Birds sing jazz for pleasure
Professor Lauren Riters, the lead scientist in a study from the University of Wisconsin-Madison, which is published in the journal Scientific Reports believes that when birds sing for pleasure they like to sing jazz! Comment: they don’t know it is jazz. It is a human label for a type of music 🙂 .
She claims that birds not only sing for a purpose, namely to find a mate and to mark out territory, but also for pleasure and that the dawn chorus is a similar to a group of people singing for fun at a friend’s wedding. It is “gregarious singing”.
When birds sing it can sound like free-form jazz. It is different from the structured songs made by male birds when attracting a mate. Birdsong is quite hard to produce and birds need to practice. The need to warm up to their optimum level and it is claimed that when they do this they are free-form singing and it sounds like jazz.
The study looked at European starlings. There were chosen because they form large flocks in winter and autumn and they sing very quickly.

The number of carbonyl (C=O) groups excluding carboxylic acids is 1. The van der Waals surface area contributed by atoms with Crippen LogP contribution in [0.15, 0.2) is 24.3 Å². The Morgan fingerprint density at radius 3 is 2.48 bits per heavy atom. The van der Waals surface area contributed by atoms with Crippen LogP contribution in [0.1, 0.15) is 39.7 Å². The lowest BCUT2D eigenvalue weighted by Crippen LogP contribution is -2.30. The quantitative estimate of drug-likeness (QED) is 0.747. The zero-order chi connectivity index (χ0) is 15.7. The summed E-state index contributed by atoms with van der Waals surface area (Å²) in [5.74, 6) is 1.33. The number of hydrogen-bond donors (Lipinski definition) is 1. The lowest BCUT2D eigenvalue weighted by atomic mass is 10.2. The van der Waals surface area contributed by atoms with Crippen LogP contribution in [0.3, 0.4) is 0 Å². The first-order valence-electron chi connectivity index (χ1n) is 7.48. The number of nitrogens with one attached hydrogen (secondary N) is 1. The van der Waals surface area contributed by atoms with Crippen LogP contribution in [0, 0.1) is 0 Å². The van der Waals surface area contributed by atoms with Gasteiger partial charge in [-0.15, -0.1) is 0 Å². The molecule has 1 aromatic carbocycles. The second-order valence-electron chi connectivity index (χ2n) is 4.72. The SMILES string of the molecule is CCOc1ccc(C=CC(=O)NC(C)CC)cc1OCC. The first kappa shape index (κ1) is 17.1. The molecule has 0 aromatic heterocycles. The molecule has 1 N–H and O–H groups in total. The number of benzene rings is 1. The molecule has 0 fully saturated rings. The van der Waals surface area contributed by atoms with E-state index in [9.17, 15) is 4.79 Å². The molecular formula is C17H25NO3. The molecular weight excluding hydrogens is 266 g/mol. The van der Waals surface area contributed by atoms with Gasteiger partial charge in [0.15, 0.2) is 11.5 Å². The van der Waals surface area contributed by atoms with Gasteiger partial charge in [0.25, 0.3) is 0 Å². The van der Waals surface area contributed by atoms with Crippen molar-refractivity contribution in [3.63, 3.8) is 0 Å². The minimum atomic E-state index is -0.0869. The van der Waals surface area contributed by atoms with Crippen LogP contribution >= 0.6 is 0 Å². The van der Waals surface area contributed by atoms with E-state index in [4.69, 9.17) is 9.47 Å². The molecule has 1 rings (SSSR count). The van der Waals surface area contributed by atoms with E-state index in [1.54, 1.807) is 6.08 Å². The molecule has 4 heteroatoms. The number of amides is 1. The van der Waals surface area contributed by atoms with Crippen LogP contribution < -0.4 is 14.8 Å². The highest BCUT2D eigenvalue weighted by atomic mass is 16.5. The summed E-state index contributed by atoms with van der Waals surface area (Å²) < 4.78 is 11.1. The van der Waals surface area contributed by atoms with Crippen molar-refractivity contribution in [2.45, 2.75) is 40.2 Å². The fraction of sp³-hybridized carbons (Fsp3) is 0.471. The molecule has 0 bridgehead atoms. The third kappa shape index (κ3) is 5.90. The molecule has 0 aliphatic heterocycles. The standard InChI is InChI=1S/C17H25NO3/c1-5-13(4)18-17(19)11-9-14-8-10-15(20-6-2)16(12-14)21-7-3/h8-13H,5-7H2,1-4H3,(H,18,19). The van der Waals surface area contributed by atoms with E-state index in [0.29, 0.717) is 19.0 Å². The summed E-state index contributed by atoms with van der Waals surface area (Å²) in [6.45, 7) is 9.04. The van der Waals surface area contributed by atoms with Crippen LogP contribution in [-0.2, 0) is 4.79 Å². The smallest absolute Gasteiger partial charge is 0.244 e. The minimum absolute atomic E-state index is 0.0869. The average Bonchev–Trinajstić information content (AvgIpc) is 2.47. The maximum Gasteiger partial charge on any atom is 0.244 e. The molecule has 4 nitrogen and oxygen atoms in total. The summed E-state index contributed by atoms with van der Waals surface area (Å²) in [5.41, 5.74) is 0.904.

Through a carefully contrived reward-based test they decided that the starlings felt good (entered into a positive state) when singing for pleasure. She says that the presence of flock-mates stimulate song and the birds produce gregarious song because it is rewarding.
Our results suggest that birds sing because they feel good and that singing helps them to maintain this positive state
She also implied (from the report in The Times) that birds produce their own natural opioids. We know that opioids such as heroin, fentanyl and morphine induce pleasure and reduced pain. They are endogenous chemicals. They reward certain behaviours and they believe that birds produce natural opioids as a reward for singing for pleasure.
They decided this by treating the starlings with low doses of fentanyl which triggered a lot of gregarious singing. The professor said that opioids cause singing behaviour. Does singing produce opioids, however? That’s my question by the way.
When they switched off the opioid receptors in the brain of the starlings it reduced their singing behaviour.